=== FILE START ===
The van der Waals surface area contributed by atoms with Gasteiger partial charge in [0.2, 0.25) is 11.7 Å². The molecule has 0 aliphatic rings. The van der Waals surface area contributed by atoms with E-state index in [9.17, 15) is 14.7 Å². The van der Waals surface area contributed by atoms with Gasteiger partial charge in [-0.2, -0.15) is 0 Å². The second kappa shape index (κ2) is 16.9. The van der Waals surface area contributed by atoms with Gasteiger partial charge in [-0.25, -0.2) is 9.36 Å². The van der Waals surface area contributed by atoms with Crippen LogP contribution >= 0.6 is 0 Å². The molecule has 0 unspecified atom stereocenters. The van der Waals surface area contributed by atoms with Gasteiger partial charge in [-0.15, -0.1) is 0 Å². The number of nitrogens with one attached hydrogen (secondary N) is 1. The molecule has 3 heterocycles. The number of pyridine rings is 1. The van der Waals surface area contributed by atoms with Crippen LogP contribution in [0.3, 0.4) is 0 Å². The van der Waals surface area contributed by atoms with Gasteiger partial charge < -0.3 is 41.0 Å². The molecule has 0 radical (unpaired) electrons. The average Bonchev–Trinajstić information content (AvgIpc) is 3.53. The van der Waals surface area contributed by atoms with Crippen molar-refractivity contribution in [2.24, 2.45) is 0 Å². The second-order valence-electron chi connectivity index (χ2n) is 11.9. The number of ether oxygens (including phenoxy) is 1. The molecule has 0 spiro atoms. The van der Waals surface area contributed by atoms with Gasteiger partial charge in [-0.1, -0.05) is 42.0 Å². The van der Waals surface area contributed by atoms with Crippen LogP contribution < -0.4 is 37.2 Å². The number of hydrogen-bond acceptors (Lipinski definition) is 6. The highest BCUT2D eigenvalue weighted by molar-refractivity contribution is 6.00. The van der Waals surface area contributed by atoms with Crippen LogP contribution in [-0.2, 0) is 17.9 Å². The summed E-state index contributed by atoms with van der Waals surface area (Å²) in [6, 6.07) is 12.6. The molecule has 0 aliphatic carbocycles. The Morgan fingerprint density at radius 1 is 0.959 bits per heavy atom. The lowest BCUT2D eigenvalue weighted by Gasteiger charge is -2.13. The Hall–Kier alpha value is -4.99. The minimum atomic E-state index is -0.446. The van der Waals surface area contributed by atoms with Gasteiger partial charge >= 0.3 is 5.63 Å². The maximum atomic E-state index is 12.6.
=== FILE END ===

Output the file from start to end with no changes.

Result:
The van der Waals surface area contributed by atoms with Gasteiger partial charge in [0.2, 0.25) is 11.7 Å². The molecule has 0 aliphatic rings. The van der Waals surface area contributed by atoms with E-state index in [9.17, 15) is 14.7 Å². The van der Waals surface area contributed by atoms with Gasteiger partial charge in [-0.2, -0.15) is 0 Å². The second kappa shape index (κ2) is 16.9. The van der Waals surface area contributed by atoms with Gasteiger partial charge in [-0.25, -0.2) is 9.36 Å². The van der Waals surface area contributed by atoms with Crippen LogP contribution >= 0.6 is 0 Å². The molecule has 0 unspecified atom stereocenters. The van der Waals surface area contributed by atoms with Gasteiger partial charge in [-0.15, -0.1) is 0 Å². The number of nitrogens with one attached hydrogen (secondary N) is 1. The molecule has 3 heterocycles. The number of pyridine rings is 1. The van der Waals surface area contributed by atoms with Crippen LogP contribution in [0.3, 0.4) is 0 Å². The van der Waals surface area contributed by atoms with Gasteiger partial charge < -0.3 is 41.0 Å². The molecule has 0 radical (unpaired) electrons. The average Bonchev–Trinajstić information content (AvgIpc) is 3.53. The van der Waals surface area contributed by atoms with Crippen molar-refractivity contribution in [2.24, 2.45) is 0 Å². The second-order valence-electron chi connectivity index (χ2n) is 11.9. The number of ether oxygens (including phenoxy) is 1. The molecule has 0 spiro atoms. The van der Waals surface area contributed by atoms with Gasteiger partial charge in [-0.1, -0.05) is 42.0 Å². The van der Waals surface area contributed by atoms with Crippen LogP contribution < -0.4 is 37.2 Å². The number of hydrogen-bond acceptors (Lipinski definition) is 6. The highest BCUT2D eigenvalue weighted by molar-refractivity contribution is 6.00. The van der Waals surface area contributed by atoms with Crippen LogP contribution in [-0.2, 0) is 17.9 Å². The summed E-state index contributed by atoms with van der Waals surface area (Å²) in [6, 6.07) is 12.6. The molecule has 0 aliphatic carbocycles. The Morgan fingerprint density at radius 1 is 0.959 bits per heavy atom. The lowest BCUT2D eigenvalue weighted by Gasteiger charge is -2.13. The Hall–Kier alpha value is -4.99. The minimum atomic E-state index is -0.446. The van der Waals surface area contributed by atoms with Gasteiger partial charge >= 0.3 is 5.63 Å². The maximum atomic E-state index is 12.6.